The Horror of Bologorsk is one of my most successful pieces in traditional publishing terms. It’s been published twice and earned me a semi-pro payment (if you think I could quit my job and live on the Canary Islands, think again — it was enough for the electricity bill, though). Which reminds of the following Stephen King quote: “If you wrote something for which someone sent you a check, if you cashed the check and it didn’t bounce, and if you then paid the light bill with the money, I consider you talented.” Never fails to cheer me up.
It seems right that my first story-origins post is about this novella.
A warning to the curious: this isn’t an introduction and it may SPOIL the story for you. Treat this as an afterword and read it first. Click the button below to summon your free copy.
Sometimes I find nightmares a fertile ground to develop into a narrative. Other times they are so random that not even the greatest horror writers can shape them into coherency. This time, the former was true, thank the horror gods.
In the dream, I was driving up a hill towards a small town, in a familiar car — I think it was our childhood Zsiguli, a popular car in Hungary at that time and appropriate to the environment of my dream. Here’s a photo:
A frozen, derelict landscape surrounded us until the eye could see. The old car climbed the hill and darkness descended on us, prematurely, as it was only four o’clock in the afternoon. I don’t remember who was there with me, but I’m sure I wasn’t alone. It might have been my wife, so that’s whom I’m going to refer to. In the next scene, we were investigating several abandoned houses on the top of the hill while an almost total darkness enveloped us. We were using the flashlights of our phones. We found bodies lying around, and they moved like there was something underneath their skins. The surrounding shadows were also alive. We didn’t talk, just walked from house to house. Then, from one of the corpses, a million tiny bugs swarmed out, and we had to run down the hill to escape their torrent, and when we reached a point where there was light again somehow, the bugs stopped. We walked back to the car, panting and not understanding what had happened, but now there were corpses everywhere next to the road as well. We got into the car, and I saw that something was moving underneath my wife’s skin.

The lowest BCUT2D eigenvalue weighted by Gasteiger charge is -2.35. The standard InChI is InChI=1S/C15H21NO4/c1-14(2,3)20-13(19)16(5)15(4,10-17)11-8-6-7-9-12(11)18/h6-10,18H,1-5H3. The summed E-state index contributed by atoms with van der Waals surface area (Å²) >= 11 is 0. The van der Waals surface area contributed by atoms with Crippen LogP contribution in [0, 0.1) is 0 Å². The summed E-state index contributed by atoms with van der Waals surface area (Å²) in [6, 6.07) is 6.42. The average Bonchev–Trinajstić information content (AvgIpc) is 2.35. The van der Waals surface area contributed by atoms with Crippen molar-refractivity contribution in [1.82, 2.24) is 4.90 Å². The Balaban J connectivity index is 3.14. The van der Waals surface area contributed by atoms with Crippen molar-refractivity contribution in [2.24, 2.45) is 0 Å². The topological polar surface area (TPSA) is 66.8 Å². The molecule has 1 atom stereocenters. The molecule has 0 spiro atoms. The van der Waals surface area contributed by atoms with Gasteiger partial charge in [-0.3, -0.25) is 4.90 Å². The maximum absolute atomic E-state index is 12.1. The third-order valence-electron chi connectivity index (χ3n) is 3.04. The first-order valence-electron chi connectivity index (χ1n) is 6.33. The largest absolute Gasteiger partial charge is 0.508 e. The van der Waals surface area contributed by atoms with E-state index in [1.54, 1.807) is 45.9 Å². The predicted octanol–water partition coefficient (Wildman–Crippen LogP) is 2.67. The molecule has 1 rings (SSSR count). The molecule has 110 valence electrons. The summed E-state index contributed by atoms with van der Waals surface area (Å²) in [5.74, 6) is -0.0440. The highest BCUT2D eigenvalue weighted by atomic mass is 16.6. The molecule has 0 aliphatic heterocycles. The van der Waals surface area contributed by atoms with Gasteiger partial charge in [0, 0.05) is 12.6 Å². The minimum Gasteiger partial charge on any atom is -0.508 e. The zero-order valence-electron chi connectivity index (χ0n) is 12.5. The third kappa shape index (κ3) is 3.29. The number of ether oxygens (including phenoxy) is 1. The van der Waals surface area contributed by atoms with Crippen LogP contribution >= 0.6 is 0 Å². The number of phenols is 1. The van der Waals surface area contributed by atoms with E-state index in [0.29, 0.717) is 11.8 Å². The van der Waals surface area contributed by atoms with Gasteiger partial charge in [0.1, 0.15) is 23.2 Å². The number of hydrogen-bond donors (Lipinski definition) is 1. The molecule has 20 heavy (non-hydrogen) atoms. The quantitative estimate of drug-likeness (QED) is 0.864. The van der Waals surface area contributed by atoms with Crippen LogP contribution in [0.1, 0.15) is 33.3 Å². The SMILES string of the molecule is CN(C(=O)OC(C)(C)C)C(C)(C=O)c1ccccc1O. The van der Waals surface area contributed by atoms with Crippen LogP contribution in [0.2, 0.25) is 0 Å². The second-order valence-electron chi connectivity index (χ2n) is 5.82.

I woke up, quite disturbed, and although the dream was incoherent, I liked its imagery. I got up and scribbled down some notes. For a long time, I didn’t know how to use it. Then, a few weeks later, during those useless headline-scrolling minutes, I found a real-life article about a Russian village where the inhabitants suffered from terrible hallucinations and nightmares. I won’t link it here because it was a Hungarian news article, and you can find a pretty accurate replica in the novella.
It was perfect. I made the connection in my head, and I had a story to write.
The Horror of Bologorsk was published in 2018 by The Society of Misfit Stories, first online and later in their annual print anthology. The chalice is raised with my eternal appreciation bound to it.